A few months back in December 2015, we at UCL PEN hosted an evening of poetry aimed at addressing the ongoing Mediterranean refugee crisis, titled ‘Something Happened in the Levant’. In partnership with the organisation Exiled Writers Ink! we had organised for a group of poets of refugee origin residing in London to showcase some of their work on cultural transition, movement and alienation.
Whilst it may seem natural for supporters of PEN to organize such an event, I myself occasionally felt uneasy about the idea. Faced with such a horrifying and urgent situation, didn’t the idea of a group of students putting on an evening of poetry as a response seem stupidly complacent?
It took the evening itself, with the work of Abol Froushan, Amarjit Chandan and Jennifer Langer, amongst many others to convince me of the importance of words in the face of crisis.
It has been said before that freedom of expression is a basis for all other rights, and this is clearly true with Europe’s refugee crisis. If the scenes witnessed throughout the Mediterranean from Lesbos to Lampedusa cannot be frankly described and relayed, then how can we demand a fair and humane response? Words clearly have an important role in recording and dealing with crisis in this sense.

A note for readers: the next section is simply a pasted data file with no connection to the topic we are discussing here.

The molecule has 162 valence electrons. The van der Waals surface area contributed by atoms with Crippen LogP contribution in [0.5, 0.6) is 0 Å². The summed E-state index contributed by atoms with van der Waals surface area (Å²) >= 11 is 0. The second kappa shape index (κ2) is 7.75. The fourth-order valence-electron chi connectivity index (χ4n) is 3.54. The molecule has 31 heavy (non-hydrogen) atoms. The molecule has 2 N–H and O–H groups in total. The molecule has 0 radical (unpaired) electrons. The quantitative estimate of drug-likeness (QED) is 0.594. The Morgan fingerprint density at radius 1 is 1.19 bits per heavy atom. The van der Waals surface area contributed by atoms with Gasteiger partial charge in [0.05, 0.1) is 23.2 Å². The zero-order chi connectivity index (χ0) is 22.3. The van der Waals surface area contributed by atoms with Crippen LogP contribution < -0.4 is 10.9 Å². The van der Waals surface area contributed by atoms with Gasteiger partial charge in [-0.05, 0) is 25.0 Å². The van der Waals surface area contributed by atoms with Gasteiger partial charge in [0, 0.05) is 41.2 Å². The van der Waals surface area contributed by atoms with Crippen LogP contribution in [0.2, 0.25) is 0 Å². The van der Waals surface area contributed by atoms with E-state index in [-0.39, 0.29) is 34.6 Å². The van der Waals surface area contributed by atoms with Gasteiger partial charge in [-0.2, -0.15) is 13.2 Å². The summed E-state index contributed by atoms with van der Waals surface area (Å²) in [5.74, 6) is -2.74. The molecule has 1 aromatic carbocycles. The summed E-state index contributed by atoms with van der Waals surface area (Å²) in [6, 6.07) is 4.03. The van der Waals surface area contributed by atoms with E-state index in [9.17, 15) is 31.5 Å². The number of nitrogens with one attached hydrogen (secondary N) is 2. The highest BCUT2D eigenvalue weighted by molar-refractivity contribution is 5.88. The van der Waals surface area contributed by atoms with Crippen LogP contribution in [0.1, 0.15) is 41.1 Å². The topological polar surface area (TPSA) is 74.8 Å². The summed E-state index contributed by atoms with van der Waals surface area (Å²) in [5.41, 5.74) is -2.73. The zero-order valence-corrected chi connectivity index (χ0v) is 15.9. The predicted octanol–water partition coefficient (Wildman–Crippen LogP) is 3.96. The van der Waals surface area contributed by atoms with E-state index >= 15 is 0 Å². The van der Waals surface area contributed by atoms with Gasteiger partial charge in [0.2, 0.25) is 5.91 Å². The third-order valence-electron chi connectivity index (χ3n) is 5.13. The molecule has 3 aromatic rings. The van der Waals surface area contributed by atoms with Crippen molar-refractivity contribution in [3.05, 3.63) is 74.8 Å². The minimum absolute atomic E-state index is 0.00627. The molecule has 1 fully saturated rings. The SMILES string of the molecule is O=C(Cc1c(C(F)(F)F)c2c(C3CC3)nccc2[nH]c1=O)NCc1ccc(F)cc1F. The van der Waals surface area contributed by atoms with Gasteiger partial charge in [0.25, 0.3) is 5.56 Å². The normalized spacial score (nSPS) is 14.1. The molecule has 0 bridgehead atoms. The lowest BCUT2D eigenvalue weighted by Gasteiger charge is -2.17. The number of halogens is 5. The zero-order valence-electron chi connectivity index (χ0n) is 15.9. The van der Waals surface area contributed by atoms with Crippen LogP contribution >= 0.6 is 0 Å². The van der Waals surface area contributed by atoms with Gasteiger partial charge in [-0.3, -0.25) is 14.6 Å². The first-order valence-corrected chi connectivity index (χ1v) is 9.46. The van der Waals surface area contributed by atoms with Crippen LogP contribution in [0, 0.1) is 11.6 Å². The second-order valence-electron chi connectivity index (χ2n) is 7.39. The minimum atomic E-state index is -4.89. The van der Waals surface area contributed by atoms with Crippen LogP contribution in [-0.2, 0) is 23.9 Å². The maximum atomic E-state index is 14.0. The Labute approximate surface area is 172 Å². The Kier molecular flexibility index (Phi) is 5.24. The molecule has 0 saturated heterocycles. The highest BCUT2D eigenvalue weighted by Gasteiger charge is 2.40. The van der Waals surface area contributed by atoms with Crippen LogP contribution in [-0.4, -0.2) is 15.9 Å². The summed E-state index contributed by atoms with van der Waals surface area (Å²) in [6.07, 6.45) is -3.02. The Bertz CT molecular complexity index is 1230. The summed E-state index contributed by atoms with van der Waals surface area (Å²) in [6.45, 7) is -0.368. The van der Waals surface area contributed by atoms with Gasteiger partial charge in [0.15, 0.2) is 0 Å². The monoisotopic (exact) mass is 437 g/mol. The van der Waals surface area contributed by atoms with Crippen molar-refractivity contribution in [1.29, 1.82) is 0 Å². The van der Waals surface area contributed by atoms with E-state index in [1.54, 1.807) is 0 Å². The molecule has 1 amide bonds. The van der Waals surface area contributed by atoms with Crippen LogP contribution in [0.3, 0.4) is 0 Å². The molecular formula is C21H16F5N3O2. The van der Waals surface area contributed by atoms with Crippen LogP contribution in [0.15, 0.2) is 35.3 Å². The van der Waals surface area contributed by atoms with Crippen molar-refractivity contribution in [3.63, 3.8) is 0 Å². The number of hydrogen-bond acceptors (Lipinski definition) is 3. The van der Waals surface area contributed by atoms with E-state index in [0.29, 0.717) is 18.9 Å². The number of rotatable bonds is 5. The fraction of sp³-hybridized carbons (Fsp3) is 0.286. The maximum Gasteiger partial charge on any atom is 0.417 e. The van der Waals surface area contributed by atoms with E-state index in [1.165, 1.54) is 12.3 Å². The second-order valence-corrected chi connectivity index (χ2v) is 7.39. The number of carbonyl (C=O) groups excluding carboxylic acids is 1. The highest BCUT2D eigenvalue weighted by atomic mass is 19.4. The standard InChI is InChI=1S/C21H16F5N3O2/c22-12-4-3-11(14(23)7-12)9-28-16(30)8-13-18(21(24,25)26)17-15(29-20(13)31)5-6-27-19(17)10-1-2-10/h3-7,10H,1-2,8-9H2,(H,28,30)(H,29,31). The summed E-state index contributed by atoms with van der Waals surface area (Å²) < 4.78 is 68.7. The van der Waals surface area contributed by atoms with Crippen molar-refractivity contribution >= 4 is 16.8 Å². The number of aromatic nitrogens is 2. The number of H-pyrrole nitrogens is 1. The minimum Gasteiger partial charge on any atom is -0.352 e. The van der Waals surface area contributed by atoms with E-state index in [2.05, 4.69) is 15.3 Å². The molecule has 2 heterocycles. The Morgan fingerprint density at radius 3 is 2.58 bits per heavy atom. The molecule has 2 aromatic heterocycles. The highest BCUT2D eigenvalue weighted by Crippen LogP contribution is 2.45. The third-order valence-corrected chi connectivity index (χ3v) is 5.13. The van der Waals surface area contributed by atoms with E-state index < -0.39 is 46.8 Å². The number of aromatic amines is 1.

But, away from this kind of reportage, I experienced a more reflective but equally important role for words, that of humanization. When confronted with images of the refugee crisis, whilst feelings of shock and concern are aroused, the visceral extremity of what we see also distances us from what we are witnessing, it seems that the images and people depicted in these images are so far removed from our experience that they are not fully ‘real’. With the words crafted by the poets at ‘Something Happened’ I found what is usually presented only from an exterior perspective was made radically interior, revealing a nuanced and honest humanity which brought the crisis urgently home.
Words, more than any other medium, allow us to share something of our interiority and through this sharing we can reach a common plane of understanding grounded in humanity. When faced with the appalling, actively seeking out humanity becomes all the more important. This is why I support PEN.
Oliver Ford is a second year History undergraduate at UCL, and the 2015/16 Chair of UCL Student PEN.